Editor's note: The following post is by 6th District Councilman Dave Fuller, who is seeking re-election in the upcoming election.
Security and public safety are, without a doubt, the most fundamental duties of government. Without safety, there is no possibility of preserving liberty. Our first responders provide a necessary and extremely difficult task of keeping us safe from crime, fire and helping us when we have accidents or medical emergencies. They place their lives at risk to serve us. I humbly thank them for their sacrifice and their duty.
However, the banner of public safety cannot be a carte blanche check that spends millions of taxpayers’ dollars into services without consideration of the financial burden placed on residents or whether certain pieces of equipment, staff, and other high priced items actually make these first responder services more efficient.
Enter the recent bid for the new demo fire truck. For several months, members of the Town Council and the public were told by the Stratford Fire Department that procuring this truck is an emergency. The fire department even touted how it placed over 300 man hours into researching potential bids.
But nearly at the 11th hour, the acting chief informed the Council, right before a vote on the item, that the truck cannot fit under certain underpasses. If that is true, then why was this major detail overlooked for that long? In short, if we assumed the fire truck was an emergency buy, we would have placed $550,000 plus interest in bonding, or debt, to the taxpayer, while the truck may not be up to standards. Even in my inquiry to the acting chief whether this particular truck is of absolute need, he claimed that he was “not married to it.”
We trust town departments to provide the Mayor, Town Council, the press, and the public with factual and objective information. The case with this fire truck raises serious questions as to whether this need is an emergency, or whether if searching for other trucks is what is in the best interest of the fire department and the town.
It also raises questions as to the standards at this department regarding routine maintenance that prolongs the life of our equipment. It seems that this town has a habit of buying expensive equipment and then running it into the ground. This has to change and change now, with more detailed and documented maintenance schedules.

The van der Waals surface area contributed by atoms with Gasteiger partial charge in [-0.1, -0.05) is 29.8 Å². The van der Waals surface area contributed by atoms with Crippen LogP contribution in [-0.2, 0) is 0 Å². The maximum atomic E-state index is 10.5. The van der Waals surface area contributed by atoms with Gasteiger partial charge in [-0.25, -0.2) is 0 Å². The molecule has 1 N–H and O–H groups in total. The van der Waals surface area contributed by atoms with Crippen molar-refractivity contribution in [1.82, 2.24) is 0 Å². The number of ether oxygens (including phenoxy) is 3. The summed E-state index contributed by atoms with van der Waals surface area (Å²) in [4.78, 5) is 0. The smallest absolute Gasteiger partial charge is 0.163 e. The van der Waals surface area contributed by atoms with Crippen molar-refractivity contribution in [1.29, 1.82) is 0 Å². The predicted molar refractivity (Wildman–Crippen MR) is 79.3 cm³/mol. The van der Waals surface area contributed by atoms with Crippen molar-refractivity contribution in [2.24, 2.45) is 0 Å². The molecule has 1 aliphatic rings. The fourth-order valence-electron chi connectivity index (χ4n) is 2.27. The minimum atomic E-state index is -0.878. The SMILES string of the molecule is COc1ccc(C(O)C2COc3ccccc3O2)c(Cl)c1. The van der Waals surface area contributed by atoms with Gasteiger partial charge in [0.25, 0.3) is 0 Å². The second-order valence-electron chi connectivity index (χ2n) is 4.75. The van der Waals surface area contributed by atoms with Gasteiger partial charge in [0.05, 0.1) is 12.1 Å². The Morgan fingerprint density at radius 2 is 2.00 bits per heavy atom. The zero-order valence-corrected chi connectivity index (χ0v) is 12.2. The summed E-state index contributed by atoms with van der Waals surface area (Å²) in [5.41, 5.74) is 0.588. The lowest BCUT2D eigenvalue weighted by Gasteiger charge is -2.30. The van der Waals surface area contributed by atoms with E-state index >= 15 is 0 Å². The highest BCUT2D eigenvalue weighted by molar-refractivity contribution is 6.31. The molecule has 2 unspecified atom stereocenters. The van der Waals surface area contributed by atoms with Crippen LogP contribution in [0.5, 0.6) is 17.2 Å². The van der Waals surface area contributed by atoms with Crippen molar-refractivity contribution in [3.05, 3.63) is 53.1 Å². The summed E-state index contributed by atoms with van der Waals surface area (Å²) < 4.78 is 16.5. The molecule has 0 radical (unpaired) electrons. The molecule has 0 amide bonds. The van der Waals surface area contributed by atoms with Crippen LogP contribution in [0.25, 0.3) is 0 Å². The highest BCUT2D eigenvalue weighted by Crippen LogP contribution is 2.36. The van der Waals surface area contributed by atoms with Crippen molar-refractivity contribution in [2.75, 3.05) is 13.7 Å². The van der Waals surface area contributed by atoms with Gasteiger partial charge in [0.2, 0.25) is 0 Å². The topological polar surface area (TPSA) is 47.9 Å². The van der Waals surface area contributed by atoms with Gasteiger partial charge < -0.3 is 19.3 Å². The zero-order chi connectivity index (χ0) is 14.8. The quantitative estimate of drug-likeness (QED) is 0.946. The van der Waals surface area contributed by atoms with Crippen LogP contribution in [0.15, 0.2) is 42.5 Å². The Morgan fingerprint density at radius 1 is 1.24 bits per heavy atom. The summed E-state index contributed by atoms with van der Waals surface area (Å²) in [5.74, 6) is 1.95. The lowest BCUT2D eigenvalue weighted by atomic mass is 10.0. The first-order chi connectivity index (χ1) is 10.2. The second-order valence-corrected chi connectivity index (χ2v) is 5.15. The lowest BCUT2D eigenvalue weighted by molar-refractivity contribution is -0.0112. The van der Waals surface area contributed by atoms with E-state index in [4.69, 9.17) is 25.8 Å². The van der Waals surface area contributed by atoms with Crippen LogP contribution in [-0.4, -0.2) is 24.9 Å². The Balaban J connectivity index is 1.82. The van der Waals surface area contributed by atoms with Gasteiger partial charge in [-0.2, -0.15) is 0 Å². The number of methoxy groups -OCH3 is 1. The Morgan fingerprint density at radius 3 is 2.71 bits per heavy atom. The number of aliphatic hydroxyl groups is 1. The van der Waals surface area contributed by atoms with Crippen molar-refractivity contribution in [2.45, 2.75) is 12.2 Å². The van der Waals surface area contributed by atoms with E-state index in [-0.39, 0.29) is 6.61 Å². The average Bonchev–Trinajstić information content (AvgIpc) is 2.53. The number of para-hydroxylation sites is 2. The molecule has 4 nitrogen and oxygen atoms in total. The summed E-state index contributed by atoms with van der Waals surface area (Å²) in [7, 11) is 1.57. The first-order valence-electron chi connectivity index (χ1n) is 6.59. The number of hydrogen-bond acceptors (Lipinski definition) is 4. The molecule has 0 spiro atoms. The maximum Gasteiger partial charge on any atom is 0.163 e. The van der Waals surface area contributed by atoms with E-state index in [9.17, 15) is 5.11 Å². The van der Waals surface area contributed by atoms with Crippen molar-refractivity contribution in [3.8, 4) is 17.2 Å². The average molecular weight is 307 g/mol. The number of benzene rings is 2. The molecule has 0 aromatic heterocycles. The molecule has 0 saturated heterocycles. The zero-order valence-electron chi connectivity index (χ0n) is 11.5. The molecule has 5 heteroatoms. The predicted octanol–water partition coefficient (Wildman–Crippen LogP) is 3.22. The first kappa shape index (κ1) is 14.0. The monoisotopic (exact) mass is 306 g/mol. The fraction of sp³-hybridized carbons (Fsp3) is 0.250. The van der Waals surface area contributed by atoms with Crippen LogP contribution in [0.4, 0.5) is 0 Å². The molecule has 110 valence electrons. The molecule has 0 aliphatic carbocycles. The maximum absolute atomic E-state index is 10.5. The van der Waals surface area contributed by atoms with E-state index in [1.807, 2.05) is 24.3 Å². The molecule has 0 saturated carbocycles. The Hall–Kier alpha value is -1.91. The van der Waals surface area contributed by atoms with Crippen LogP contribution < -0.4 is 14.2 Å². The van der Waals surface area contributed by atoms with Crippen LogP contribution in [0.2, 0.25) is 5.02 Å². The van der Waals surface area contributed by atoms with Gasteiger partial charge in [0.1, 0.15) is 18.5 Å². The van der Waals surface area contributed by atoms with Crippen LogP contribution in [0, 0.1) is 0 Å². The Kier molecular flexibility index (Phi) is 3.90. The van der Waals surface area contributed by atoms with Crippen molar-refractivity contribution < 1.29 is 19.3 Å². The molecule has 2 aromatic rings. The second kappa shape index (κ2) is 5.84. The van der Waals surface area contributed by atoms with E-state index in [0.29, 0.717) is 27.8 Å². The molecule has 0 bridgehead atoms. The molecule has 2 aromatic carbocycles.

Overtime must also be addressed to reign in waste at the fire department, as with all town departments. What makes this department particularly of note is the amount of overtime paid out in recent years, and the rate of increase. Management must have more detailed documentation on how overtime is allocated, how much is allocated, why it is allocated, and how it is authorized.
Documentation will help identify key areas where reform is needed and guide what solutions should be implemented. Any abuses should be met with stringent reprimands. In a time where taxpayers are struggling to make ends meet, the least they deserve is a government that is also doing what it can to tighten the belt.
Bonding and the general fund are not and cannot be used as slush funds to buy the equipment or hire the staff we want, but to be used to secure the resources we absolutely need. In order for a new truck to get my yes vote, more transparent standards must be instituted.
First, there must be an independent testimony, outside of the fire department, or whichever department is making the request, to vouch for the credibility of such needs. Second, there must be a detailed plan on how the department or town will maintain this piece of equipment. Third, more legislative safeguards must be put into place to slow down the process so this Council or future Councils will not be pressured in voting on major ticket items in the guise of an “emergency.” This will provide the Council and Mayor the time needed to give our first responders what they truly need in a fiscally responsible manner.